“The new persuaders who have invented the new norms of beauty and with one inspired photograph can make the ugliest of ducklings into an international sensation.

(those are Antonioni’s words, not mine!)

Antonioni is quite happy to go along with the definition of David Bailey, unofficial spokesman for the group, who says: “We are young, short, muscular, of working class origin and totally devoid of complexes.” (Bailey is romanticizing himself, and the characters we see are almost all complexes, it’s a center they lack)

It is this lack of inhibition, Antonioni believes, which distinguishes the new breed of peaceful revolutionaries. “When I got to know them, I had the feeling of entering a world where the barriers are down between individuals.”

Pauline Kael, in her fairly negative review “Tourist in the City of Youth,” did touch on something I find irreconcilable about Blow-Up: Antonioni’s exposure of the “emptiness” of this modern world of jaded photographers and hyperactive model-bunnies is belied by his fascination with it. As Kael writes, “what would we think of a man who stopped at a newsstand to cluck at the cover girls of Vogue and Harper’s Bazaar as tragic symbols of emptiness and sterility, as evidence that modern life isn’t “real,” and then went ahead and bought the magazines?”


As reported in the press materials, in researching London, Antonioni made a team of hand-picked observers and professional journalists who were asked to submit 5,000-word reports on varying aspects of the young London scene. There were tape-recordings with top fashion photographers, random thoughts jotted down in taxis by their models on their way to assignments, interviews with dolly girls, pop singers and antique shop owners, a profession which occupies a high percentage of the younger set.

From the resultant foot-high dossier, Antonioni and Tonino Guerra, Antonioni’s frequent collaborator, fleshed out the characters for the story.

Antonioni is described in the marketing as a “nervous and highly intense man” who can only “concentrate in cathedral-like quiet,” a lesson hard-learned by the “noisy” English technicians, who “despite their tradition of stiff-lipped reserve…can be as noisy as the Irish parliament” (!) (I thought it was generally the Italians who worked on noisy sets and then worked up a post-synch soundtrack, but any opportunity to insult the Irish, I guess!)

Vanessa Redgrave, quite busy at the time as the young can be, was appearing nightly on stage in London in the title role of “The Prime of Miss Jean Brodie” while shooting both Fred Zinneman’s A Man for All Seasons and Antonioni’s Blow-Up during the day.

When not acting, we are told, she might be participating in one of the “midnight poetry readings” which were the “in-thing” with today’s young Londoners.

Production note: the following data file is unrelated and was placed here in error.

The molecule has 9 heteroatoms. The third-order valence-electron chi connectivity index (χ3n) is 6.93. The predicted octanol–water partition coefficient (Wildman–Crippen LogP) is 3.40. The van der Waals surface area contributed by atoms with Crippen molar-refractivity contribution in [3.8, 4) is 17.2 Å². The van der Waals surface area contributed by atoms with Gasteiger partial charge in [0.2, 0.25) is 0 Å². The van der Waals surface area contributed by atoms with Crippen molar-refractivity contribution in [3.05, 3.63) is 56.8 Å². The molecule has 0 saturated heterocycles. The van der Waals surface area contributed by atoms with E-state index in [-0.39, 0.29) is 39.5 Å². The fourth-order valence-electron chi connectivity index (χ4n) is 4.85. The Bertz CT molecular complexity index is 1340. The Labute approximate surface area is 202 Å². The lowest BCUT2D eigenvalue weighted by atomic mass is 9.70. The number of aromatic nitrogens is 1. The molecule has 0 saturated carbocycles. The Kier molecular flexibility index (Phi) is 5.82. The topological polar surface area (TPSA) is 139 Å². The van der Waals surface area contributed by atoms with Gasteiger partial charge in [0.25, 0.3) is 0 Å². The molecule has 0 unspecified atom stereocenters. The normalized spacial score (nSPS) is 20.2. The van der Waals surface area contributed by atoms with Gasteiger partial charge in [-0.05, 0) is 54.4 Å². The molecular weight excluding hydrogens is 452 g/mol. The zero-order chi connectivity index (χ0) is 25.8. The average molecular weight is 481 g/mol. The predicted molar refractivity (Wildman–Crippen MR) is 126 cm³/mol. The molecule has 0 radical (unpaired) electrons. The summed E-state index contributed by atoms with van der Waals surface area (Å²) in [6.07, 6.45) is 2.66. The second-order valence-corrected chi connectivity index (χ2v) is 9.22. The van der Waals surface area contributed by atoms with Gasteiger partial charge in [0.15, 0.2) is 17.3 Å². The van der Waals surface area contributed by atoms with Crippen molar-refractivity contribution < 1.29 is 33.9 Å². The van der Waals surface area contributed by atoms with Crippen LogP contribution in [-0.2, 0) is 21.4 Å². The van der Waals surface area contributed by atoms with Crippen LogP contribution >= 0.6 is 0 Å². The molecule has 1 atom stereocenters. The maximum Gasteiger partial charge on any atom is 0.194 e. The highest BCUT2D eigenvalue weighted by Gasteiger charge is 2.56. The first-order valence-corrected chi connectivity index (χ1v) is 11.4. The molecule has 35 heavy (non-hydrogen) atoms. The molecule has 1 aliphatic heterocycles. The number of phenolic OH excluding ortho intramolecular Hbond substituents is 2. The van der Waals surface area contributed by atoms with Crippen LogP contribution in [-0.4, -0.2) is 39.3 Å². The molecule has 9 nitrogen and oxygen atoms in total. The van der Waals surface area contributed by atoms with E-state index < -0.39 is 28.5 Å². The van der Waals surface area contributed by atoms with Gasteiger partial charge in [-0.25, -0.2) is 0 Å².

“My idea of fun is to go out to discotheque and dance and dance until the small hours.”  She explains that she can recharge her batteries with half-hour napes instead of proper night-sleep.

One of the most famous sights on the London locations for “Blow-Up” was apparently Redgrave’s “gorgeous long-frame stretched out asleep in the back seat of her car.”


A crowd of Cockneys who watched Italian director Antonioni work commented that it was “London’s biggest face-lift since the bombs fell.”

Three hundred gallons of black emulsion paint were used to paint the surfaces of two-hundred yards of intersecting roads leading to Maryon Park, where much of the movie was shot, as Antonioni decided the roads weren’t black enough. He needed a vista that matched the mood of his scene and made houses lining the road stand out in vivid relief.

One house-owner got a new coat of brilliant white paint, but another owner was asked, for a fee, to allow the new bricks of his edifice dirtied by a coat of removable water paint.

A shopkeeper gave permission for his 30-yard wall to be painted mail-box red, and building contractors working on a new apartment block were persuaded to hang a white shroud over the iron innards Antonioni found distasteful.

“Color in my films is now almost as important as the actors. I have an instinct that tells me which color to use behind which actor to suggest a certain mood. Other directors do the same thing in studio filming. I convert natural set-ups to my own advantage.”

The park, where David Hemmings first meets Vanessa Redgrave, had thirty square yards of its grass painted green. A 100-foot-high working neon sign was set atop a hill by the park to not only make a “pleasing Antonioni-type composition” (this phrase is in the press materials, indicating auteurism was in full effect and that the director had enough of a known personality he was recognized for his artful shots), but provide the lighting cameraman with a light source for two weeks of night shooting.

In one instance, Antonioni was turned down – the tenants of a terrace of 30 houses in the background of the park refused to permit their properties to be painted snow-white.  However, they gave permission for a 200-foot-long by 30-foot high scaffolding to be erected in their collective back gardens on which was built the facade of 30 snow-white houses.


David Hemmings was building quite the rep already as he’s described as having been “24 when shooting but looks older or younger depending on how it went the night before. His idea is that life is meant to be lived to the full and he makes no bones about loving the attention and rewards that success in show business can bring.”

“All those people who profess to detest the business would duck out of it quickly enough if they didn’t thrive on it” he asserts.